Each faction is very different, such as the Legions of the Damned and their massive units, or the resilient Mountain Clans and their powerful support spells. Battles are static in style, waged between two teams, each with six slots worth of units (large units take two spots), taking turns to act based on their initiative. There’s also map editor, individual scenarios, and multilayer!
Disciples 2 Galleans Return
Fallout 2 is a very successful sequel to Fallout 1, itself a spiritual successor to Wasteland. Fallout 2 expanded on the original in every manner, adding more settlements, more stories, more freedom. Taking place eighty years after FO1 it follows a Chosen One, picked to find the Garden of Eden Creation Kit in order to save their village from drought. But the journey goes to weirder places…
Once your character leaves their village, technically there is nothing to stop them from going almost anywhere, and do whatever they want, like becoming a boxing star who cheats by using plated gloves. The clock to deliver G.E.C.K. is ticking, however, and if you stall to much, your village WILL die. It’s just one of the arcs you can pursue, however, and doesn’t mean a game over at all.
Quake III Arena stands in the annals of FPS history alongside games like Tribe and Unreal Tournament as a legendary multiplayer first-person shooter. Q3A multilayer is all shades of PvP playing out in the stone corridors and rooms of a space-age Gothic castles, with a gallery of weird individuals serving as player avatars. The flipside is that there’s no singleplayer story campaign, it’s all multiplayer.
Even if you play by yourself, the only singleplayer content is fighting on MP maps with bots. In either case, you’ll find deadly, often explosive, weapons, power-ups, and various ways to outmanoeuvre your enemies and get a good shot in. The multiplayer can handle up to 16 players in deathmatch, which result in a fantastic chaos of weirdos, bullets and rockets going every which way. It’s glorious.
QUAKE III Arena
StarCraft hardly needs introducing. It effectively became a new definition of how a real-time strategy should work when it launched, and it’s overwhelming popularity among Korean gamers is now stuff of legends. There’s no denying that the science fiction counterpart to Warcraft is an important game. And, especially thanks to the 2017 Remastered version, it remains very much playable even today.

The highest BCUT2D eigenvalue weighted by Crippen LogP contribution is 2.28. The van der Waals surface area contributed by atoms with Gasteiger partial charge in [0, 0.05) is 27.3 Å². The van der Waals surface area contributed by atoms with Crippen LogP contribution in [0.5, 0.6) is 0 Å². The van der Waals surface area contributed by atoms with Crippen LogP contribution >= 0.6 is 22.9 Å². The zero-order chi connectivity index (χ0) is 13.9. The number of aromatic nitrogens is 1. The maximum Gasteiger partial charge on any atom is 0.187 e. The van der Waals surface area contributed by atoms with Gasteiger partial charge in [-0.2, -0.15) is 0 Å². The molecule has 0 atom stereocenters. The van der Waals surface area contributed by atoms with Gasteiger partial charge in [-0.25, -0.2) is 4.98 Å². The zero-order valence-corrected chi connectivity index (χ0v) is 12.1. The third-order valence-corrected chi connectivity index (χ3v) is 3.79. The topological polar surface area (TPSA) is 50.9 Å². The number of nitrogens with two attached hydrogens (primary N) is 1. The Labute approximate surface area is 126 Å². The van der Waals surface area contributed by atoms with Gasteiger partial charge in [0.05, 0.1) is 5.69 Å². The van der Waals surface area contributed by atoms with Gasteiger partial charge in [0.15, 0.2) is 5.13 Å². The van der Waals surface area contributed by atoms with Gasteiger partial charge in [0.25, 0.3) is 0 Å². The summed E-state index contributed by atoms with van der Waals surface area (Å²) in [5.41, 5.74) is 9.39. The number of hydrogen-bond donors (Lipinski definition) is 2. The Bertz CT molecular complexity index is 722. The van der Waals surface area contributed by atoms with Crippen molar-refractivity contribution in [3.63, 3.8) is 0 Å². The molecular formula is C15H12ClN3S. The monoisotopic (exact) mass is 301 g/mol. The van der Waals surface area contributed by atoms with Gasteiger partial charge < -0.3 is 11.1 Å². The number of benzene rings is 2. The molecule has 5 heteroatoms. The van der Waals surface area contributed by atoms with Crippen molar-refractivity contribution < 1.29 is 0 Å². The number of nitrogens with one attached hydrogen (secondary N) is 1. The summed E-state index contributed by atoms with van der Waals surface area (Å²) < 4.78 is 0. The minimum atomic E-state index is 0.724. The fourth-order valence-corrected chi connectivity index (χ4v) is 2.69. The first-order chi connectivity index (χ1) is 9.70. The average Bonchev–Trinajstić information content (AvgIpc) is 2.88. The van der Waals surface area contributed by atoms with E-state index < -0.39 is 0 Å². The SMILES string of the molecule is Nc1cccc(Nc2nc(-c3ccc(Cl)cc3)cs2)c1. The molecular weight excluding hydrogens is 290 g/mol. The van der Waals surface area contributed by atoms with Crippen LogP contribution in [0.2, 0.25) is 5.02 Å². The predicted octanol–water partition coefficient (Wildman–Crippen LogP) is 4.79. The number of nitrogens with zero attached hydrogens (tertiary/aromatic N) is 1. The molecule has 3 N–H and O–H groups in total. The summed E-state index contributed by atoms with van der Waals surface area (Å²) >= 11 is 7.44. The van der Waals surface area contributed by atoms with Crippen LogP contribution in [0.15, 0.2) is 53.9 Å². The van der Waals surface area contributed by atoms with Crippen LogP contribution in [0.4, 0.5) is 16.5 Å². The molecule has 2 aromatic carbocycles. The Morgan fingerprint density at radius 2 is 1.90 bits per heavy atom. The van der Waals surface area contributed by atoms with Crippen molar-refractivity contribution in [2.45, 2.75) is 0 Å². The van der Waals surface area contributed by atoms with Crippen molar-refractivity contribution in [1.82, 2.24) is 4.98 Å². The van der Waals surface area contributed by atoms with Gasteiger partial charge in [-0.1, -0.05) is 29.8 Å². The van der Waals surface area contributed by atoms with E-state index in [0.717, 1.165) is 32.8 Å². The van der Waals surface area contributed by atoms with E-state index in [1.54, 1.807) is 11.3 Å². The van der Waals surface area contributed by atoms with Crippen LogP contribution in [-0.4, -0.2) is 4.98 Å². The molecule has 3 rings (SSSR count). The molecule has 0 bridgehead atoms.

The game depicts a conflict between Terrans (humans) with their technological focus, insectoid Zerg working as a hivemind, and psionically gifted Protoss. True to the best RTS ideas, each faction plays differently, and the storyline of their conflict is quite interesting, and later expanded very well in StarCraft 2 and it’s several expansions. The original SC is still a fantastic, crunchy must play RTS.
The Thief series, originated by the Looking Glass Studios, are some of the best stealth games in history, set in an interesting, dark steampunk world. You play as Garret, a master thief, who finds himself involved in intrigues which threaten to upend the status quo in The City, the games’ setting. The story is engaging, but it’s the gameplay that made Thief, especially Thief 2, a legendary retro game.
The maps are intricate and filled with details and bits and pieces you can steal to fence it after the mission. You get a variety of arrows, which can, for example douse tourches, or spread a moss layer making your step quieter. The more items you fence, the more useful gear you can buy for the next mission. Thief is a great series, and well worth checking out. It’s shares some DNA with Deus Ex.
Thief Collection Steam
The original X-COM, an ancestor of Firaxis’ 2012 reboot, and the oldest game on the list. X-COM Enemy Unknown puts you in control of a paramilitary organisation devoted to defending Earth from invading aliens. The game, like its spiritual successors operates on two levels: the strategic view of the world, and the tactical, turn-based missions taking place in discrete locations.
Between mission you will assign research goals, buy and distribute equipment, manage military and civilian staff. You will also have to decide where to send your forces, and where to establish bases. During mission you’ll be managing your soldiers as they go about eliminating the alien threat. It’s quite a complex game, and running a perfect mission is very satisfying.
X-COM: UFO Defense
That’s just twenty PC games worth playing, but there are scores of them out there from many genres. Classic first-person shooters that new FPSs want to emulate, even older dungeon crawling RPGs which inspired Legend of Grimrock, and real-time strategies which acted on ideas of Dune II.SOme of them you might be nostalgic for, having played them on your first computer, others might have flown under your radar. Either way, you can make up for the lost time now.